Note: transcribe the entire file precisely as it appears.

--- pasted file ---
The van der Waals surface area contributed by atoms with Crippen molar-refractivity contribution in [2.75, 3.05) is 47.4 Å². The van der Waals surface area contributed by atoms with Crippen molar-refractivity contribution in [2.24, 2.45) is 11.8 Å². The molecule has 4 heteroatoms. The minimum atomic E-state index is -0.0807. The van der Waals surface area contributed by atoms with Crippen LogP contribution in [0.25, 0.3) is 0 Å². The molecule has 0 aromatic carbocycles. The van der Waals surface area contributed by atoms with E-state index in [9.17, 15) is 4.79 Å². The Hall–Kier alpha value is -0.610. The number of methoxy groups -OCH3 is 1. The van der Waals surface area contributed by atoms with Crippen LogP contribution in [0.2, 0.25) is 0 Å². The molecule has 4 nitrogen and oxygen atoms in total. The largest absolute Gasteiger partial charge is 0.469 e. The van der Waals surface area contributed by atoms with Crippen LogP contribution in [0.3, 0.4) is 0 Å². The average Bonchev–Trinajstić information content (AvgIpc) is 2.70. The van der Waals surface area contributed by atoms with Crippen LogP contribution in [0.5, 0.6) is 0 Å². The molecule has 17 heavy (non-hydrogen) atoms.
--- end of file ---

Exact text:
The van der Waals surface area contributed by atoms with Crippen molar-refractivity contribution in [2.75, 3.05) is 47.4 Å². The van der Waals surface area contributed by atoms with Crippen molar-refractivity contribution in [2.24, 2.45) is 11.8 Å². The molecule has 4 heteroatoms. The minimum atomic E-state index is -0.0807. The van der Waals surface area contributed by atoms with Crippen LogP contribution in [0.25, 0.3) is 0 Å². The molecule has 0 aromatic carbocycles. The van der Waals surface area contributed by atoms with E-state index in [9.17, 15) is 4.79 Å². The Hall–Kier alpha value is -0.610. The number of methoxy groups -OCH3 is 1. The van der Waals surface area contributed by atoms with Crippen LogP contribution in [0.2, 0.25) is 0 Å². The molecule has 4 nitrogen and oxygen atoms in total. The largest absolute Gasteiger partial charge is 0.469 e. The van der Waals surface area contributed by atoms with Crippen LogP contribution in [0.3, 0.4) is 0 Å². The average Bonchev–Trinajstić information content (AvgIpc) is 2.70. The van der Waals surface area contributed by atoms with Crippen LogP contribution in [0.5, 0.6) is 0 Å². The molecule has 17 heavy (non-hydrogen) atoms.